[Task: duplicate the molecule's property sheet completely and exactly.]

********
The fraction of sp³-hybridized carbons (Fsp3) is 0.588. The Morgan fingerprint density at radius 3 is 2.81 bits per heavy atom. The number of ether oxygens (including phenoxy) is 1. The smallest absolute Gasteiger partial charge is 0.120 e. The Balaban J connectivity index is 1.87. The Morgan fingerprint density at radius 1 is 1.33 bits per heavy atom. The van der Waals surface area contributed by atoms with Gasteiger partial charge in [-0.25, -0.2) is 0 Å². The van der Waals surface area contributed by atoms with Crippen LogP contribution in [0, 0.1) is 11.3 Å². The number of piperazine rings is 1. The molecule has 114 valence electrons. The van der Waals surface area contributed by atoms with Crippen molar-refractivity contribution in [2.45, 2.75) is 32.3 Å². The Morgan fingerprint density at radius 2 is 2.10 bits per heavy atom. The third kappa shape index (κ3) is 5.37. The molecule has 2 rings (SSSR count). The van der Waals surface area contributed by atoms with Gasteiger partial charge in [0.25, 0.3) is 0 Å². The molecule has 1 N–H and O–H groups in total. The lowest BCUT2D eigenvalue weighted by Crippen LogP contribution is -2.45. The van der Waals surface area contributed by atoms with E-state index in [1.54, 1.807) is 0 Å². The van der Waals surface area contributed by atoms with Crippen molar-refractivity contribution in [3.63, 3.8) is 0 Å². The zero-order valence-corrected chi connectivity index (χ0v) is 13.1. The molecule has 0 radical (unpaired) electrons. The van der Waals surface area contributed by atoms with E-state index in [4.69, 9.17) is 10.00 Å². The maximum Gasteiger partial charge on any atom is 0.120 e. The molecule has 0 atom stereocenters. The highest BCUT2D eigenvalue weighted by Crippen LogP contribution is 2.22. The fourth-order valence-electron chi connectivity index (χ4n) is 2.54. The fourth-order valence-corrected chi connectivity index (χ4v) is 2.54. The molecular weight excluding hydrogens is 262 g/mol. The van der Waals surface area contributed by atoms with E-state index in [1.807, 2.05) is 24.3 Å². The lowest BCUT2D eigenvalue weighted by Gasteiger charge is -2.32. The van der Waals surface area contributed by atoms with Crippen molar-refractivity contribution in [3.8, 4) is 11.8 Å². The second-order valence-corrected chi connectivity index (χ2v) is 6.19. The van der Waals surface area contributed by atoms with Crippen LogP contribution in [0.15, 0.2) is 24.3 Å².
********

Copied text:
The fraction of sp³-hybridized carbons (Fsp3) is 0.588. The Morgan fingerprint density at radius 3 is 2.81 bits per heavy atom. The number of ether oxygens (including phenoxy) is 1. The smallest absolute Gasteiger partial charge is 0.120 e. The Balaban J connectivity index is 1.87. The Morgan fingerprint density at radius 1 is 1.33 bits per heavy atom. The van der Waals surface area contributed by atoms with Gasteiger partial charge in [-0.25, -0.2) is 0 Å². The van der Waals surface area contributed by atoms with Crippen LogP contribution in [0, 0.1) is 11.3 Å². The number of piperazine rings is 1. The molecule has 114 valence electrons. The van der Waals surface area contributed by atoms with Crippen molar-refractivity contribution in [2.45, 2.75) is 32.3 Å². The Morgan fingerprint density at radius 2 is 2.10 bits per heavy atom. The third kappa shape index (κ3) is 5.37. The molecule has 2 rings (SSSR count). The van der Waals surface area contributed by atoms with Gasteiger partial charge in [0.25, 0.3) is 0 Å². The molecule has 1 N–H and O–H groups in total. The lowest BCUT2D eigenvalue weighted by Crippen LogP contribution is -2.45. The van der Waals surface area contributed by atoms with E-state index in [1.54, 1.807) is 0 Å². The van der Waals surface area contributed by atoms with Crippen molar-refractivity contribution in [3.63, 3.8) is 0 Å². The zero-order valence-corrected chi connectivity index (χ0v) is 13.1. The molecule has 0 radical (unpaired) electrons. The van der Waals surface area contributed by atoms with E-state index in [4.69, 9.17) is 10.00 Å². The maximum Gasteiger partial charge on any atom is 0.120 e. The molecule has 0 atom stereocenters. The highest BCUT2D eigenvalue weighted by Crippen LogP contribution is 2.22. The fourth-order valence-electron chi connectivity index (χ4n) is 2.54. The fourth-order valence-corrected chi connectivity index (χ4v) is 2.54. The molecular weight excluding hydrogens is 262 g/mol. The van der Waals surface area contributed by atoms with E-state index in [1.807, 2.05) is 24.3 Å². The lowest BCUT2D eigenvalue weighted by Gasteiger charge is -2.32. The van der Waals surface area contributed by atoms with Crippen molar-refractivity contribution in [3.8, 4) is 11.8 Å². The second-order valence-corrected chi connectivity index (χ2v) is 6.19. The van der Waals surface area contributed by atoms with Crippen LogP contribution in [0.15, 0.2) is 24.3 Å².